James "Jim" Wray

Harvard's Crew Coach 1905-1915

Cornell's Crew Coach 1926-1936

James "Jim" Wray began rowing early on as a fisherman in Shoalhaven, Australia.  Eventually, he began competing in rowing races, which he won.  This caught the attention of a wealthy patron who financed his career as a professional sculler.  He would go on to row in three countries, the United States, Australia, and England.

He transitioned to coaching as his career wound down, taking a position at the Weld Boat Club at Harvard in 1901.  He continued there until 1904 when he was offered a coaching position at the Union Boat Club in Detroit.  Wray ended up coaching university crews much like how he had ended up a professional sculler, his rowing caught the eye of a university.  He was sculling in Boston when Harvard observed him and admired his technique.  They were looking for a new coach after losses to Yale and offered Wray the job of head coach.  Harvard's crews did very well under Wray, only losing a few times to Yale in the annual contest.  In 1914, Harvard and Wray had their greatest victory when they sent a crew to the Royal Henley Regatta.  They won the Grand Challenge Cup, the first American university crew to do so.  Harvard was jubilant and extended Wray's contract for five more years, which he accepted.  Suddenly in the fall of 1915, Wray was removed as coach.  The Graduate Rowing Committee submitted a coaching plan naming Robert A. Herrick as head coach with William "Bill" Haines as assistant.  No reason was given for this change, but there may have been some controversy over Wray's recruiting practices or his protests regarding Yale's victories.  Wray's contract was paid out by Harvard and he did not return to the world of university rowing for another decade.

After leaving Harvard, Wray coached club crews in Boston and in 1926, he coached the Arundel Boat Club of Baltimore.  Wray accompanied the boat club to a race on the Schyllkill River and was sculling along the course for fun when he again caught the attention of another university.  Cornell University was in need of a new coach after finishing last in the Poughkeepsie Regatta in 1926 and gave Wray a one year contract to start.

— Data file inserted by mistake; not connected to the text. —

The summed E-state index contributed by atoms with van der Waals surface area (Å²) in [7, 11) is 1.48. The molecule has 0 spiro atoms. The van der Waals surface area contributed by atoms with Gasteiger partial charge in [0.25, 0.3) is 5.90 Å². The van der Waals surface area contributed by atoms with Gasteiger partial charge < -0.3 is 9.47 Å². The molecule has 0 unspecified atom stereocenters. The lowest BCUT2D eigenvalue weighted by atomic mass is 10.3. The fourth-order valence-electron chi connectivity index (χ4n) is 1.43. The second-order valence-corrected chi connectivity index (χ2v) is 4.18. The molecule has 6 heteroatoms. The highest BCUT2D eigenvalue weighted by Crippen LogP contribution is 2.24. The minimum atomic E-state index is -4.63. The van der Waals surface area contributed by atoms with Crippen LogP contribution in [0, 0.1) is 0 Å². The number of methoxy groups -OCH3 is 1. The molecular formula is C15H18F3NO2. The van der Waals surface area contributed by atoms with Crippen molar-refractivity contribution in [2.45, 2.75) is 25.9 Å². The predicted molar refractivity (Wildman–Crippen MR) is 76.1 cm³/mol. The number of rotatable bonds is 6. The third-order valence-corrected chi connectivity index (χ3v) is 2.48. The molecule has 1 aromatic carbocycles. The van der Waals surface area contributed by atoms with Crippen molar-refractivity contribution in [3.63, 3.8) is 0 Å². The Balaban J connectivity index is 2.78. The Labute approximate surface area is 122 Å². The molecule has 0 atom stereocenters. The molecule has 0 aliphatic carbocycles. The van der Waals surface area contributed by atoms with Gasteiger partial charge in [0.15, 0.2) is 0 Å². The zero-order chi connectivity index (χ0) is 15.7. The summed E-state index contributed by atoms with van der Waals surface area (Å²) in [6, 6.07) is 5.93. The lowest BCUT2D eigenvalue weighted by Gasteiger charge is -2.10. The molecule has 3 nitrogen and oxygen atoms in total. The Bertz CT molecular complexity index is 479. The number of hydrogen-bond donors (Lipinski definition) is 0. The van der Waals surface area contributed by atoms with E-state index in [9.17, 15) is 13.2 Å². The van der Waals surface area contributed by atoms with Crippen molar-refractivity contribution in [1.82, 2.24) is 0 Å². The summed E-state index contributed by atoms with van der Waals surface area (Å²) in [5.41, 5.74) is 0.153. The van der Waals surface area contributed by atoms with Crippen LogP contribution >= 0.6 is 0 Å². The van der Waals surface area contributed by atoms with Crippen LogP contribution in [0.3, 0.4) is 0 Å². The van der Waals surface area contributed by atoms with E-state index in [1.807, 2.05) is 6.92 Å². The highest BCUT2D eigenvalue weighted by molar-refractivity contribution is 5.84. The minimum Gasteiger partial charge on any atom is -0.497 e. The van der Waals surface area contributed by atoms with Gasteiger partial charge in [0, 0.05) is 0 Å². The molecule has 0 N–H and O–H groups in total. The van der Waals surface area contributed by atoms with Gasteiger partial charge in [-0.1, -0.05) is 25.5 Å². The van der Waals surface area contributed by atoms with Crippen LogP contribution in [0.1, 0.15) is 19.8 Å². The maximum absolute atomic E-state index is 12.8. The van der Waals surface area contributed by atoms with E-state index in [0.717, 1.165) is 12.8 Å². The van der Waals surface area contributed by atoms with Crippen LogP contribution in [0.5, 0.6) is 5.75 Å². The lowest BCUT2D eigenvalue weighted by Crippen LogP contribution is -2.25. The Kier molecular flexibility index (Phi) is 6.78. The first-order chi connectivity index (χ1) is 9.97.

Wray's coming to Cornell signaled the end of the Courtney system, which had been kept alive without the same results by the previous coaches, John Hoyle and Dr. Charles A. Lueder.  Wray did not have a name for his stroke, but he could certainly teach it usually through a hands on approach.  He often got in the shell with his crew, rowing with them or rowing one on one with a crew member who needed extra training.  One sports official called it "coaching by ear" meaning that Wray could resolve problems and teach by doing and demonstrating, better than by explaining verbally.  That being said, he did talk to his rowers a lot, talking through problems in a soft spoken voice and rarely using the megaphone to yell at crews.  The Cornell crews had great confidence in him and gave him the nickname of the "Old Man" (perhaps harkening back to the days of Courtney).

In 1930, Cornell saw its first IRA varsity victory under Wray and its first since before World War I.  Wray's hard work and rapport with the crews had paid off.  But this rapport would not keep him at Cornell.  After 1930, the Cornell crews did not do as well at Poughkeepsie and after a particularly bad performance in the 1936 Poughkeepsie Regatta, Wray was dismissed from Cornell.

Wray did not return to coaching and instead retired at the age of 60.

He passed away December 27, 1954 at the age of 83.

In 1963, Wray was inducted into the Rowing Hall along with the Harvard crew that won the 1914 Grand Challenge Cup at Henley.

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